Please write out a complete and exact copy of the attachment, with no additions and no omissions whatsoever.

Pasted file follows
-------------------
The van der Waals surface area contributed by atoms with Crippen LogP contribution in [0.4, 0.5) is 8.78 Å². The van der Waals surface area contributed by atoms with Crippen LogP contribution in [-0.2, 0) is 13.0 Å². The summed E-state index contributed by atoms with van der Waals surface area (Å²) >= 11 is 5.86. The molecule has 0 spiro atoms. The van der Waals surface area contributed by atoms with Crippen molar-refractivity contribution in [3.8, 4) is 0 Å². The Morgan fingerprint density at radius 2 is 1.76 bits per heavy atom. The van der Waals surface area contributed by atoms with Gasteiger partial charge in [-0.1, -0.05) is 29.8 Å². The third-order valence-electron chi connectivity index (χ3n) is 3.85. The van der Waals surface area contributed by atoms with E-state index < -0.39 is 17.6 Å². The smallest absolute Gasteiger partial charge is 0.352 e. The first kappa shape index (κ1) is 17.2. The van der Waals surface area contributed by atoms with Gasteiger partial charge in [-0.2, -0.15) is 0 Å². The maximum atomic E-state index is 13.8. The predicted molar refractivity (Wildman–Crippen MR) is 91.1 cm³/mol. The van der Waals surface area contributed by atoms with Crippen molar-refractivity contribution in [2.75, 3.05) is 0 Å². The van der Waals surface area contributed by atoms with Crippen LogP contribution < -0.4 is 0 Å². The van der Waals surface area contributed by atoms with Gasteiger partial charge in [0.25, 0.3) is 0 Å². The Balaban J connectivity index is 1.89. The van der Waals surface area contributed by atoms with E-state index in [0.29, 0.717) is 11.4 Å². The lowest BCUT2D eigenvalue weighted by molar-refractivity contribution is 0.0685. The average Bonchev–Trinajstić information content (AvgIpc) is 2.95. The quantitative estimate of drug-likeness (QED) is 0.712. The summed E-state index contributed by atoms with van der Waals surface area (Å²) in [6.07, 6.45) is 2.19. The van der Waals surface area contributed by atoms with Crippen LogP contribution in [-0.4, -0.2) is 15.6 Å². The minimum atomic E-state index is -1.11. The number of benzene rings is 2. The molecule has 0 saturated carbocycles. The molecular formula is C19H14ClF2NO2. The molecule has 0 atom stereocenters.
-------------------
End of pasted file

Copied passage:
The van der Waals surface area contributed by atoms with Crippen LogP contribution in [0.4, 0.5) is 8.78 Å². The van der Waals surface area contributed by atoms with Crippen LogP contribution in [-0.2, 0) is 13.0 Å². The summed E-state index contributed by atoms with van der Waals surface area (Å²) >= 11 is 5.86. The molecule has 0 spiro atoms. The van der Waals surface area contributed by atoms with Crippen molar-refractivity contribution in [3.8, 4) is 0 Å². The Morgan fingerprint density at radius 2 is 1.76 bits per heavy atom. The van der Waals surface area contributed by atoms with Gasteiger partial charge in [-0.1, -0.05) is 29.8 Å². The third-order valence-electron chi connectivity index (χ3n) is 3.85. The van der Waals surface area contributed by atoms with E-state index < -0.39 is 17.6 Å². The smallest absolute Gasteiger partial charge is 0.352 e. The first kappa shape index (κ1) is 17.2. The van der Waals surface area contributed by atoms with Gasteiger partial charge in [-0.2, -0.15) is 0 Å². The maximum atomic E-state index is 13.8. The predicted molar refractivity (Wildman–Crippen MR) is 91.1 cm³/mol. The van der Waals surface area contributed by atoms with Crippen molar-refractivity contribution in [2.75, 3.05) is 0 Å². The van der Waals surface area contributed by atoms with Crippen LogP contribution < -0.4 is 0 Å². The van der Waals surface area contributed by atoms with Gasteiger partial charge in [0.25, 0.3) is 0 Å². The Balaban J connectivity index is 1.89. The van der Waals surface area contributed by atoms with E-state index in [0.29, 0.717) is 11.4 Å². The lowest BCUT2D eigenvalue weighted by molar-refractivity contribution is 0.0685. The average Bonchev–Trinajstić information content (AvgIpc) is 2.95. The quantitative estimate of drug-likeness (QED) is 0.712. The summed E-state index contributed by atoms with van der Waals surface area (Å²) in [6.07, 6.45) is 2.19. The van der Waals surface area contributed by atoms with Crippen LogP contribution in [-0.4, -0.2) is 15.6 Å². The minimum atomic E-state index is -1.11. The number of benzene rings is 2. The molecule has 0 saturated carbocycles. The molecular formula is C19H14ClF2NO2. The molecule has 0 atom stereocenters.